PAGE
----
Agent-Based Virtual Environments for Marketing: Processes in Commercial Sector

Agent-Based Virtual Environments for Marketing: Processes in Commercial Sector

Rui Wang (The University of Sydney, Australia) and Xiangyu Wang (Curtin University, Australia)
DOI: 10.4018/978-1-61520-631-5.ch008
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This chapter investigates the use of SecondLife as a virtual environment to help the commercial sector in marketing process. It presents the use of Immersive Virtual Reality concept to design a distributed marketing system for commercial sector based on the Benford’s Mixed Reality boundaries theory and Motivated Learning Agents model. System framework has been proposed in this chapter and boundaries as well as agents factors in this framework have been discussed.
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Virtual Environments (VEs) are currently being used in an increasingly wide range of areas such as simulations (Snowdon, Churchill, & Munro, 2001), games (Torres, 2008), business (Lanier & Biocca, 1992) and decision making (Lurie & Mason, 2007). One of the most popular commercialized shared virtual environment systems is SecondLife (Linden Lab, 2003). SecondLife is an Internet-based virtual world video game, which was launched on June 2003, developed by Linden Research, Inc. Although SecondLife is sometimes referred to as a game, this description does not fit the standard definition. It does not have points, scores, winners or losers, levels, and end-strategy, or most of other characteristics of games. However, there are a variety of systems, which have been created within the Second Life environment. John Gage, vice president and chief researcher at Sun Microsystems, has proposed the concept that make it possible for people to build virtual products and sell them inside SecondLife (Lee, 2007). Many users have already begun to build clothes, houses and entire islands that other users can buy with Linden dollars, which can be converted from U.S. dollars. (Figure 1) shows a shopping scenario in SecondLife.

Figure 1.

Shopping scenario in SecondLife


During this virtual shopping process, sellers and consumers could see each other’s avatars’ location and body gestures, from which they know where and what other people are doing. Users could design their own avatars to make them unique and recognizable to others. They are also able to make their avatars have some, such as waving arms or doing a little dance, which could help express users’ feeling. Second Life provides a shared virtual environment for distributed users to collaborate with certain tasks or doing business, during which users are able to communicate with each other either by text messages or verbally chatting. Currently products sold in SecondLife are generally virtual objects that are designed and created in the virtual environment; however, it is possible to connect the virtual shopping system with web based e-commerce system and further facilitate consumers’ online shopping process through interfaces between SecondLife platform and web based programming languages such as php (Linden Lab, 2003). In that way, the virtual and physical worlds could be connected and products would be sold in both virtual and physical worlds.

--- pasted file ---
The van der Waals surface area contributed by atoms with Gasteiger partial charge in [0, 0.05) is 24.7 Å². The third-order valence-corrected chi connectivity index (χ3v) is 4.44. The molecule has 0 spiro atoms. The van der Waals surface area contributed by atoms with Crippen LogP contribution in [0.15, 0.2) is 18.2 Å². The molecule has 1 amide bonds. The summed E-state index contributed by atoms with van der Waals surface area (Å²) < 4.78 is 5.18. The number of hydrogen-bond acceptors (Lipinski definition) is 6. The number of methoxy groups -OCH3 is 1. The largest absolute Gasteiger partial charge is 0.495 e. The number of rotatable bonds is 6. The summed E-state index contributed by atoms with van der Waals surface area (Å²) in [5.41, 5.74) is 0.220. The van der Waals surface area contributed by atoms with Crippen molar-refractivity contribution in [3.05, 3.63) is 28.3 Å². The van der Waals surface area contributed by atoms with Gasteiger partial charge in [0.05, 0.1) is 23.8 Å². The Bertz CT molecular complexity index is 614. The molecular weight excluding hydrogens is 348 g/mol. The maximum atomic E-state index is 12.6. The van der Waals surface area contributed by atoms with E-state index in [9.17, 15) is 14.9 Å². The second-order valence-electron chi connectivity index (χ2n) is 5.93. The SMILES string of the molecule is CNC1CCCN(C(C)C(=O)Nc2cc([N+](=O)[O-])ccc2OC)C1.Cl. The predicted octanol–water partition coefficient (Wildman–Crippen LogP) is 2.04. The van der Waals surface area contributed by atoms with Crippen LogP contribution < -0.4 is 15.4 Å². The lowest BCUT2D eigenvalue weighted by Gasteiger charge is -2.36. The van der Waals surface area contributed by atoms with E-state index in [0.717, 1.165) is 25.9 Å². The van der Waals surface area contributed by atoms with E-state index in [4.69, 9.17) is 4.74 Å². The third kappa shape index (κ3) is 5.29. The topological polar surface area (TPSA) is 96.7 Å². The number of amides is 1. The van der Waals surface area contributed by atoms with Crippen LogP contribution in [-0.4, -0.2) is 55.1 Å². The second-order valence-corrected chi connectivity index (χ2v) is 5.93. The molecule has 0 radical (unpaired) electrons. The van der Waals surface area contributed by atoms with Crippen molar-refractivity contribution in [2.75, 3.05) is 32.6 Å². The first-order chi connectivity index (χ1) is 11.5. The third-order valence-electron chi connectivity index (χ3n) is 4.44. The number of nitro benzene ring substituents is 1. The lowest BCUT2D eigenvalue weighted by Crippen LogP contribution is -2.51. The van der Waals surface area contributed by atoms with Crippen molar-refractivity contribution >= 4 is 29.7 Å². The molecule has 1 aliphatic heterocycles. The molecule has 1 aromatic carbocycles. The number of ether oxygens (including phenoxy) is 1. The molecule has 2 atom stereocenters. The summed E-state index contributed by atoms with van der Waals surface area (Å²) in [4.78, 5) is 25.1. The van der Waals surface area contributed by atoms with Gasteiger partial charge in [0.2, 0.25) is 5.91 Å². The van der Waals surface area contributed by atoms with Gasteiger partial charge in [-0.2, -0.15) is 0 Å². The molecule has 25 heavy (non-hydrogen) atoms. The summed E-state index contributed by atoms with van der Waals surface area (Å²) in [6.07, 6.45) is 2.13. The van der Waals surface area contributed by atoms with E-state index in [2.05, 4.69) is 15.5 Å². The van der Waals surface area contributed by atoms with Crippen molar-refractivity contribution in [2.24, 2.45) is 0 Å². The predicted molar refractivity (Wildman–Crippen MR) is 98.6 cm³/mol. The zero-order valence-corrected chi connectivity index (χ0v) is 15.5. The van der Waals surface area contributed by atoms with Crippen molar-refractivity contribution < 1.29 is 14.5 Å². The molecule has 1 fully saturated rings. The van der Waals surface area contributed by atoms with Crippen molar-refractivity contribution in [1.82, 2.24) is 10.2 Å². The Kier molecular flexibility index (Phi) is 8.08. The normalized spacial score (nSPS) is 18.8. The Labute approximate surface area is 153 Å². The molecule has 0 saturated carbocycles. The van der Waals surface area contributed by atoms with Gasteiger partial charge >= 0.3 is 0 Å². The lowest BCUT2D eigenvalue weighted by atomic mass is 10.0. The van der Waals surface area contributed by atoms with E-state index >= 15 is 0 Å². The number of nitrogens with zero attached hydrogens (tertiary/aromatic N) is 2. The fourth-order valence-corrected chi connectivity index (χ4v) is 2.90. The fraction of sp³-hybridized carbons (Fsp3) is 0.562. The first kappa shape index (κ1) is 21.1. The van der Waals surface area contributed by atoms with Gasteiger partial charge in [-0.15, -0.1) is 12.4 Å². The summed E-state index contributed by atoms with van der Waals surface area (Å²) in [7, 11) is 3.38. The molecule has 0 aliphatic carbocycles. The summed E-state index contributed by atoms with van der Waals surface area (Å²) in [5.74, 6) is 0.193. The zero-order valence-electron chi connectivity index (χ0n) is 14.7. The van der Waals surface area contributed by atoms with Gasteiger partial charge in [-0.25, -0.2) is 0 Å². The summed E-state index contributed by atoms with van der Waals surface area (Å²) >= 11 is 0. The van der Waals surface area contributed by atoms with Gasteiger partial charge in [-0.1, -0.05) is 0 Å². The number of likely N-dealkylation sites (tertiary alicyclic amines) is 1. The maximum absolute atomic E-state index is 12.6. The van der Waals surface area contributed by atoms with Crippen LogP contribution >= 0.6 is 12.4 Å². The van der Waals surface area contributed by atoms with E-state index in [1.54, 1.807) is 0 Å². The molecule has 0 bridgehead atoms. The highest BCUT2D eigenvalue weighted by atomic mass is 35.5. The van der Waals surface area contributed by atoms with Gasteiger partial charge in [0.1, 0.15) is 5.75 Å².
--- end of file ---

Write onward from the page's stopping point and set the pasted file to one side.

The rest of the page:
This chapter investigates the potentials of SecondLife as a virtual environment to help the commercial sector in marketing process. The following is a working scenario: SydneyToys is a local company that produces and supplies toys to most supermarkets (retail stores) in Sydney. To make sure that each retail store has enough goods, and those products are well presented, SydneyToys has to send a number of agents to each retail store and check the status, which unavoidably costs lots of labor, time and money.

Furthermore, due to different understanding, different agents might have different criterion when they check the situation of products in retail stores. In order to solve these problems, the work presented in this chapter develops an agent-based virtual marketing network in SecondLife environment. This virtual world connects the real world suppliers and retail stores together based on Benford’s Mixed Reality boundaries theory (Benford, Greenhalgh, Reynard, Brown, & Koleva, 1998).

This virtual world adopts motivated learning agent model. The purpose of adopting the agent model is to enable the system with intelligence so that it could monitor the status in each retail store and analyze their requirements in a real time manner.

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